(CN) — While the current drought afflicting the Colorado River Basin is the worst since federal scientists began keeping records, a new study using paleoclimatic data discovers it is not the worst drought in the region’s recent geological history.
Researchers at the Bureau of Reclamation published the study Thursday in Geophysical Research Letters, a peer-reviewed geoscience journal. They used paleoclimatic evidence like tree rings and indicators in bogs and caves to reconstruct stream flows; the researchers found evidence of a devastating drought that struck the Colorado River Basin in the second century.
“Previous studies have been limited to the past 1,200 years, but a limited number of paleo records of moisture variability date back 2,000 years,” said Subhrendu Gangopadhyay, lead author and principal engineer for the Water Resources Engineering and Management Group at the Bureau of Reclamation. “While there has been research showing extended dry periods in the southwest back to the eighth century, this reconstruction of the Colorado River extends nearly 800 years further into the past.”
The researchers used indicators in bogs, caves and sedimentary layers near lakes to flesh out their picture of the climate thousands of years ago. Tree rings have helped scientists create the Palmer Drought Severity Index, which shows regional fluctuations in climate and weather, but they are limited to about 1,200 years because of the life cycle of trees in the area.
Trees in California live for as much as 3,000 years, but the Rocky Mountain juniper typically has a much shorter lifespan — though the oldest is believed to be about 1,800 years old.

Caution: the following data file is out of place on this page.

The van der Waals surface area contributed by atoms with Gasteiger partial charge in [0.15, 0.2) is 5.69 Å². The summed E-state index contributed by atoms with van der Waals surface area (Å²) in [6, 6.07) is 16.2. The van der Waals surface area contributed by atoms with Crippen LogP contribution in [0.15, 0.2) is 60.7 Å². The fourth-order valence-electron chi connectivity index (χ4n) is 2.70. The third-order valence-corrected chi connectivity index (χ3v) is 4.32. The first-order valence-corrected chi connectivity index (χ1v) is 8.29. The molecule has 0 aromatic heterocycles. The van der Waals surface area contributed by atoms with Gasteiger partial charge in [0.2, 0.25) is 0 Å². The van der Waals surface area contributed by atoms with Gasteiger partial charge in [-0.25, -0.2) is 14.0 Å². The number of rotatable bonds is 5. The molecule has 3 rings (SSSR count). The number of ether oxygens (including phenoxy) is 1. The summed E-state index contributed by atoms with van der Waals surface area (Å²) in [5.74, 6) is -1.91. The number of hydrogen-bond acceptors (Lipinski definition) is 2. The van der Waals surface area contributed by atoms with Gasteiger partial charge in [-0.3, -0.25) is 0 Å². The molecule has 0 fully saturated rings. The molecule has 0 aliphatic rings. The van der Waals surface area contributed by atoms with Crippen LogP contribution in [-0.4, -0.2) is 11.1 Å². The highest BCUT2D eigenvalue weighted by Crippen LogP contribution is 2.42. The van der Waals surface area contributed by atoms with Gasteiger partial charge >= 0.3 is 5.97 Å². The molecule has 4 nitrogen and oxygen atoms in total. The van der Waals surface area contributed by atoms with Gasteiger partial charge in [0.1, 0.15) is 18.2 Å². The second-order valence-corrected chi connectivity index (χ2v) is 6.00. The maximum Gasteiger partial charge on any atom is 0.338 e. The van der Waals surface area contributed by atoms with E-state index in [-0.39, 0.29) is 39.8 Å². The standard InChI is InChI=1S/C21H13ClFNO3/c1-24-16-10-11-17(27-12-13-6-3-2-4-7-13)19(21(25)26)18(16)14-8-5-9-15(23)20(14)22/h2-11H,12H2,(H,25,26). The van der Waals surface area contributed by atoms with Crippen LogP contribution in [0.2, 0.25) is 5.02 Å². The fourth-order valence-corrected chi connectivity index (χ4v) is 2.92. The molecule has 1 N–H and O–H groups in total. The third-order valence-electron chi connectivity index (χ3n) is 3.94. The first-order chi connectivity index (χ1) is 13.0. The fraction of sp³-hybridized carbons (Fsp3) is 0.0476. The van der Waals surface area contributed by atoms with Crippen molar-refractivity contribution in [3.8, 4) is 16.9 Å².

“Tree-ring records are sparse back to the second century,” said Connie Woodhouse, a professor at the University of Arizona and a study co-author. “However, this extreme drought event is also documented in paleoclimatic data from lakes, bogs and caves.”
The drought Woodhouse is talking about found that stream flows on the Colorado River and its tributaries were at about 68% of average flows. The current drought, which is stretching into its 22nd year, is at about 84% of its average flows.
Average flow baselines were established by taking the flows from 1906 to 2021 and coming up with the average. The experiment was carried out at Lees Ferry in Glen Canyon National Park, where there is a stream flow monitoring system.
With data from tree rings and other indicators, scientists benefited from a longer historical record to compare current droughts and other patterns against.
The data will be made public so that managers of water districts up and down the Colorado River Basin can use it to make preparations necessary to their particular situations.
“The results of this work can provide water managers with an increased understanding of the range of flow variability in the Colorado River,” added Gangopadhyay. “It should provide information to help water managers plan for even more persistent and severe droughts than previously considered.”
The current drought is the worst in more than a thousand years, and has prompted unprecedented actions by water officials, including transferring water from Wyoming to bolster the sinking surface level at Lake Powell.
The Colorado River Basin supplies water to more than 40 million people and provides sustenance to 2.5 million acres of croplands in the American West.
Drought has persisted in the region for two decades, with water managers and scientists increasingly laying part of the blame on human-caused climate change, which they say causes significant changes in long-term weather patterns.
From 2000 to the present, the Colorado River Basin has experienced its driest period on record, which has measured the river for more than 100 years. At the same time, the population of the American Southwest has continued to grow at an accelerated pace.
Arizona grew 11% since 2010, according to the latest U.S. Census. Nevada grew by 15% and Utah, at 18%, has grown the most of any state.
Lake Powell stands at less than 25% of its storage capacity. In California — also been beset by dry skies and scant precipitation — the largest reservoir, Shasta, stands at 40% capacity.